The company is highly optimistic about its prospects going forward, and with various projects under its sleeve, it expects to reap solid returns in the future. Its Deepwater Gulf of Mexico project, Brownfield development projects, etc. are progressing well. According to management, Freeport has immense copper potential and with its ongoing projects, it will have control over five of the largest mines in the world.
Crude oil to get better
Freeport is also positive about its crude oil business, except for a slight pressure it experienced due to Light Louisiana Sweet [LLS] crude oil pricing. Management believes that this was a one-time event due to the opening of the southern leg at Keystone. In addition, Freeport also saw some downward pressure on the margins due to tremendous crude oil inventories, which will ultimately affect the margins of all upstream businesses.
However, Freeport believes that the resilience and positioning of its assets, along with the good quality of the oil it produces, will help it deliver long-term growth in this segment. Freeport produces a significant amount of Heavy Louisiana Sweet [HLS] crude oil in the Gulf of Mexico, which basically trades at a premium to Light Louisiana Sweet [LLS] crude oil.
Cutting the debt
Considering these factors, the company seems to be in a solid position to sell its oil at robust pricing. Moreover, with a strong crude oil margin, it will continue to expand further. Additionally, Freeport is moving fast to cut its huge debt, which stands at almost $21 billion. It is divesting non-core assets in order to optimize its portfolio and cut down the debt load. For example, according to the Wall Street Journal, the company is looking to sell its assets in Chile. As reported by Reuters:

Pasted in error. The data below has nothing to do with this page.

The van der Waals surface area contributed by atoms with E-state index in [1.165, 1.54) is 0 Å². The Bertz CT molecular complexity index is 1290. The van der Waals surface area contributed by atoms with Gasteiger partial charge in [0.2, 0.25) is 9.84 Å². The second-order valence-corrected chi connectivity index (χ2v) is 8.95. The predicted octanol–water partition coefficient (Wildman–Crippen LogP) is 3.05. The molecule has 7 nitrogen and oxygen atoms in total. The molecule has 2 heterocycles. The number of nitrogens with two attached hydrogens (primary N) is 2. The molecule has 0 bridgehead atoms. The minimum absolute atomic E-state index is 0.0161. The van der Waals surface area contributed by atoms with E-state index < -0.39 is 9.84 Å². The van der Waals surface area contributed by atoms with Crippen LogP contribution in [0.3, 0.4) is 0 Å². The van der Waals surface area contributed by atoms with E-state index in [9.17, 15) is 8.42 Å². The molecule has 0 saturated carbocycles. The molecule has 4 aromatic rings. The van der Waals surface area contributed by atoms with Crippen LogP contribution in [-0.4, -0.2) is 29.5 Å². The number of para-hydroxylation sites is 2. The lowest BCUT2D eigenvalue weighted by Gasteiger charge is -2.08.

Freeport-McMoRan Copper & Gold Inc's Chilean copper mine Candelaria has attracted the interest of Magris Resources, the private equity firm founded by former Barrick Gold Corp chief executive Aaron Regent, the Wall Street Journal reported on Thursday, citing unnamed sources.
It is an open secret that Freeport is running a sale process for Candelaria and the mine has been on the market for some time, a source who has been involved in the process told Reuters.
The company, which hopes to significantly reduce its debt by the end of 2016, agreed in May to sell $3.1 billion worth of oil assets to Encana Corp (NYSE:ECA).
Another attractive point about Freeport is its robust valuation and bright growth projections. Currently, the company has a trailing P/E of 16, and its forward P/E is even more attractive at 13. The company's PEG ratio is also impressive at just 0.57. In addition, analysts expect the company's earnings to grow at a robust CAGR of 28% for the next five years. Hence, even though Freeport is facing some short-term issues, its long-term prospects look intact and it should be able to sustain its momentum in the future.
Disclosure: The author has no positions in any stocks mentioned, and no plans to initiate any positions within the next 72 hours. The author wrote this article themselves, and it expresses their own opinions. The author is not receiving compensation for it (other than from Seeking Alpha). The author has no business relationship with any company whose stock is mentioned in this article.